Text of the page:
Monday Is for Abs

“Monday Is for Abs,” New Era, Apr. 1993, 41


Monday Is for Abs

David’s a poor RM who drives an “ugly green bomb.” Brad’s rich and drives a “Beemer.” But when they compete for the same girl, it’s not even a close shave.

Two days after David got home from his mission, he went to the fitness center his family had joined while he’d been away. An hour later, after working out and taking a shower, he stood with a towel wrapped around him, in front of a mirror. He began to blow-dry his hair. A guy his age approached the mirror, spread shaving cream on himself and began to shave his chest with a razor.

David had never seen anyone shave their chest before—he couldn’t help but stare.

The guy noticed David in the mirror. “How’s it going?” he asked. He turned around and stuck out his hand. “Brad Eppley here. Commodity trading.”

They shook hands. “I’m David Warner.”

“David, great to meet you. I notice you’ve got hair on your chest. The only reason I mention it is because most of the guys in the club shave their chests.”

“I didn’t have hair on my chest when I was 12. So why is a hairless chest such a big advantage now?”

Brad flexed and glanced at his reflection. “Shows muscle definition. And girls love it. With girls, appearance is everything. You know, like the kind of car you have. By the way, what do you drive?”

“A ’78 Pontiac.”

“That ugly green bomb that’s dripping oil all over the parking lot is yours? What do you do, wear a mask when you get into it so nobody will know who you are?”

“It’s not so bad. It gets me around.”

“Yeah, like that’s really the purpose of a car. You seem so out of it. When’s the last time you went out with a girl?”

“It’s been two years.”

Brad threw up his hands. “Well, there you have it! I’m not surprised.”

“The reason I haven’t dated for two years is because I’ve been on a mission for my church.”

“Are you a Mormon?”

“Yes, I am.”

“How much do they pay you to do that?”

“I paid my own way.”

“Why would you do a thing like that?”

“It was the best thing that ever happened to me.”

“You want to know what I’ve accomplished in the last two years? Plenty, I’ll tell you. Right now I drive a BMW, I live in the best condo in town, I’ve got the best sound system they make, I go out with the best looking girls. And what have you got to show for your two years?”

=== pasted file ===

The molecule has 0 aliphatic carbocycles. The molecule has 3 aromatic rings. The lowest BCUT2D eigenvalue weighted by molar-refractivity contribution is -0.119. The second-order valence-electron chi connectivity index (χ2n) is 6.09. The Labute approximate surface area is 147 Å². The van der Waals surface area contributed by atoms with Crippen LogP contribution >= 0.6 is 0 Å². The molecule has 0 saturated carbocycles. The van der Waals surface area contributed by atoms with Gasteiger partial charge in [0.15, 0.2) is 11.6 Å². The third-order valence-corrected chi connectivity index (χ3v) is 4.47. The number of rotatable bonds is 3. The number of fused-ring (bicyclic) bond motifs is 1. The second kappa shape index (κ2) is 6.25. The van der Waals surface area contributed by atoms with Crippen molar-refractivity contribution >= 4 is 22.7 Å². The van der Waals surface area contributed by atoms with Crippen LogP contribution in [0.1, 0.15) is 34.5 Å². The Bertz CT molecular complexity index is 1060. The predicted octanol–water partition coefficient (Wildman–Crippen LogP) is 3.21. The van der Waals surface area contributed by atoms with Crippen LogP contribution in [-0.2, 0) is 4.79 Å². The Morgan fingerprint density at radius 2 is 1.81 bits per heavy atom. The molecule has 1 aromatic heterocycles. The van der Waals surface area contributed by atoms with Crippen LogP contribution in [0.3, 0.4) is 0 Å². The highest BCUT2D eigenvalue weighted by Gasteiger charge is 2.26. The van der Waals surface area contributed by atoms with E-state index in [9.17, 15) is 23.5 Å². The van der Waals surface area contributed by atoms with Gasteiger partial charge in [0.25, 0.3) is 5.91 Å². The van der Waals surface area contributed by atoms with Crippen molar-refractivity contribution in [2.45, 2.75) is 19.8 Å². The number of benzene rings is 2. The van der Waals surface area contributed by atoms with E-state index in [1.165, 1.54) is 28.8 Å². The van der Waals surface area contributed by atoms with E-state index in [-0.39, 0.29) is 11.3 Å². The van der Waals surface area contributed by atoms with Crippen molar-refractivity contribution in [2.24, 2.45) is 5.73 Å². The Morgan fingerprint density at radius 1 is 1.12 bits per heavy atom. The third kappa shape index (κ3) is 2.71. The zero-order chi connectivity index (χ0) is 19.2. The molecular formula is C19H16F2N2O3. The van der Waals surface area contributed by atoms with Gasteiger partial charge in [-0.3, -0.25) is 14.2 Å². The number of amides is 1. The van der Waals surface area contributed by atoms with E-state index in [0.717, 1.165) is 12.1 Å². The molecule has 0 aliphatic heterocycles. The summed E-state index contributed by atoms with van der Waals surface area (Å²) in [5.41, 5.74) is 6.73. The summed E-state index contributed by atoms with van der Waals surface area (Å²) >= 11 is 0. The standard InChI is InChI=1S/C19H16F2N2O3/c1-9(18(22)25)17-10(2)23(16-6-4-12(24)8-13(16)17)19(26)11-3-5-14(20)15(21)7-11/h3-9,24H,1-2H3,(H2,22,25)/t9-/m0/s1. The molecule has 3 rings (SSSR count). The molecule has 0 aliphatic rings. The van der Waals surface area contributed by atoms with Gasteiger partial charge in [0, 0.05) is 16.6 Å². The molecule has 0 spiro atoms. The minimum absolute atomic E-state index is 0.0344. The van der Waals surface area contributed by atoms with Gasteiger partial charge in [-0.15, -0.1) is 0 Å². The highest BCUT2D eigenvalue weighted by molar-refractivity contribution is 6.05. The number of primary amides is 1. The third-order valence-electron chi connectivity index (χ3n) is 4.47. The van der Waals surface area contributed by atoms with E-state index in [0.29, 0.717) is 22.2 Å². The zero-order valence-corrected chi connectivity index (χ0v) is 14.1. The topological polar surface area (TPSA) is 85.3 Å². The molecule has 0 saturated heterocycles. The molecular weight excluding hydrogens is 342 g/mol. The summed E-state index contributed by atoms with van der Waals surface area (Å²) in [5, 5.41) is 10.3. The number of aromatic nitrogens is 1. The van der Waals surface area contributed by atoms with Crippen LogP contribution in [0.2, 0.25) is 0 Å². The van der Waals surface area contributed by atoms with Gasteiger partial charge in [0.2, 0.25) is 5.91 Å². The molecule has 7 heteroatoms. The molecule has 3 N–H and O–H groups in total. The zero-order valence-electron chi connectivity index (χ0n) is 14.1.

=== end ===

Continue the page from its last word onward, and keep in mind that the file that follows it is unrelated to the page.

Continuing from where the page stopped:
“I’m grateful for the experiences I had.”

“What kind of experiences?”

“Having my prayers answered, knowing that Heavenly Father loved the people we were working with.”

“Well, that’s all fine and good, but tell me this, can you deposit experiences like that in a bank?”

“No, but I wouldn’t trade my mission for any amount of money.”

“Look, no offense intended, but maybe you’re not really right for this club. I mean, there’s plenty of other places to work out where you’d feel more comfortable. Like outside, for example, where all those biblical things are—you know, like animals and flowers, things like that. I mean it’s just a thought.”

“You may be right. Is everyone here like you?”

“No, not everybody. For me, though, this club is perfect. They’re open every day of the year, even Christmas. Okay, I admit it, I’m a little on the compulsive side. I come here every day. I have a routine—Monday, abs; Tuesdays, pects …”


“Abdominal muscles. Pects is pectoral muscles. You don’t get around much, do you? By the way, do Mormons have monasteries? I mean, if they do, you’d be perfect. Well, anyway, I come here every day. If I miss one day I really feel it. Like the time my aunt died. They made me go to the funeral. Yeah, this is a great place. Cheyenne and I come every day. You might have noticed her. You can’t help noticing her. But don’t get any ideas. I’m the man of her dreams, the key to her heart and, really, if you think about it, the hope of her future.”

“Well, good for her. Excuse me.” David went into the locker room to get dressed.

Brad finished shaving his chest, wiped off the excess shaving cream with a towel, and then smeared a white cream on his chest. He came out to talk to David. “You want to know why I’m doing this now?” he asked.

David sighed. “Well, not really, but go ahead.”

“To rid myself of razor stubble. Let me tell you, it’s a big problem. You put on your shirt and it’s like having sandpaper on your chest. This cream is supposed to take care of that. It’s the first time I tried it. Wish me luck.”

“Yeah, sure.”

Just as David was about to leave, Brad suddenly yelled, “Aaaah!” He rushed into the locker room area. “I’m having some kind of allergic reaction! My whole chest is on fire. I’m going to take another shower to get this stuff off me. Look, can you go find Cheyenne and tell her what I’m going through. Tell her not to worry about me though. She’ll be in the snack bar drinking a large tomato juice. That’s all she ever drinks.”